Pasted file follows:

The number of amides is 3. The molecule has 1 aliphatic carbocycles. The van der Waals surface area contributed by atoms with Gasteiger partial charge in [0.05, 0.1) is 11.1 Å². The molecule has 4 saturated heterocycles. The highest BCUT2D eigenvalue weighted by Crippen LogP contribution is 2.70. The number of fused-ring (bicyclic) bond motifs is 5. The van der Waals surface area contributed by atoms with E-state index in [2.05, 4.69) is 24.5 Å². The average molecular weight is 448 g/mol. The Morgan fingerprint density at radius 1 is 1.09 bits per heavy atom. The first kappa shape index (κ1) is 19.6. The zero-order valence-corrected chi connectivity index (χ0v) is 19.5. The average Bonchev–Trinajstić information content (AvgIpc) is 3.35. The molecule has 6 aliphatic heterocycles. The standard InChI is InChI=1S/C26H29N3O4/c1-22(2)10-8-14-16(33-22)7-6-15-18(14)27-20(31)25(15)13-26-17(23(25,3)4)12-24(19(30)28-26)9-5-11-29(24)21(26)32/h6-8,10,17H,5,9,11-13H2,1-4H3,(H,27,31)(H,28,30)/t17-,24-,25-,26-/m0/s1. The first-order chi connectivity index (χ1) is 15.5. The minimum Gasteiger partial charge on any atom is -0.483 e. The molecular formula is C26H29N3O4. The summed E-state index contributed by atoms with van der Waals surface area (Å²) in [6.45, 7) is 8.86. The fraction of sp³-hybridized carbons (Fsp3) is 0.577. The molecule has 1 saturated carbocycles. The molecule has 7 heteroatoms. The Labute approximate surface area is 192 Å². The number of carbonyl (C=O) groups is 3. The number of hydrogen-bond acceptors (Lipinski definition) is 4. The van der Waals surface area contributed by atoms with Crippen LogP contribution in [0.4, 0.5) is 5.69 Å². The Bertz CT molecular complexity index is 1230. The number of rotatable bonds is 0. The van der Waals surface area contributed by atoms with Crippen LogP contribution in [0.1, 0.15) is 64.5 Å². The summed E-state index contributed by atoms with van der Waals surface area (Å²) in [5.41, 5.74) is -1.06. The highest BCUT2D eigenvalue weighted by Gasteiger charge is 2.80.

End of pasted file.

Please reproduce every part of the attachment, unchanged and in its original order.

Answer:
The number of amides is 3. The molecule has 1 aliphatic carbocycles. The van der Waals surface area contributed by atoms with Gasteiger partial charge in [0.05, 0.1) is 11.1 Å². The molecule has 4 saturated heterocycles. The highest BCUT2D eigenvalue weighted by Crippen LogP contribution is 2.70. The number of fused-ring (bicyclic) bond motifs is 5. The van der Waals surface area contributed by atoms with E-state index in [2.05, 4.69) is 24.5 Å². The average molecular weight is 448 g/mol. The Morgan fingerprint density at radius 1 is 1.09 bits per heavy atom. The first kappa shape index (κ1) is 19.6. The zero-order valence-corrected chi connectivity index (χ0v) is 19.5. The average Bonchev–Trinajstić information content (AvgIpc) is 3.35. The molecule has 6 aliphatic heterocycles. The standard InChI is InChI=1S/C26H29N3O4/c1-22(2)10-8-14-16(33-22)7-6-15-18(14)27-20(31)25(15)13-26-17(23(25,3)4)12-24(19(30)28-26)9-5-11-29(24)21(26)32/h6-8,10,17H,5,9,11-13H2,1-4H3,(H,27,31)(H,28,30)/t17-,24-,25-,26-/m0/s1. The first-order chi connectivity index (χ1) is 15.5. The minimum Gasteiger partial charge on any atom is -0.483 e. The molecular formula is C26H29N3O4. The summed E-state index contributed by atoms with van der Waals surface area (Å²) in [6.45, 7) is 8.86. The fraction of sp³-hybridized carbons (Fsp3) is 0.577. The molecule has 1 saturated carbocycles. The molecule has 7 heteroatoms. The Labute approximate surface area is 192 Å². The number of carbonyl (C=O) groups is 3. The number of hydrogen-bond acceptors (Lipinski definition) is 4. The van der Waals surface area contributed by atoms with Crippen LogP contribution in [0.4, 0.5) is 5.69 Å². The Bertz CT molecular complexity index is 1230. The number of rotatable bonds is 0. The van der Waals surface area contributed by atoms with Crippen LogP contribution in [0.1, 0.15) is 64.5 Å². The summed E-state index contributed by atoms with van der Waals surface area (Å²) in [5.41, 5.74) is -1.06. The highest BCUT2D eigenvalue weighted by Gasteiger charge is 2.80.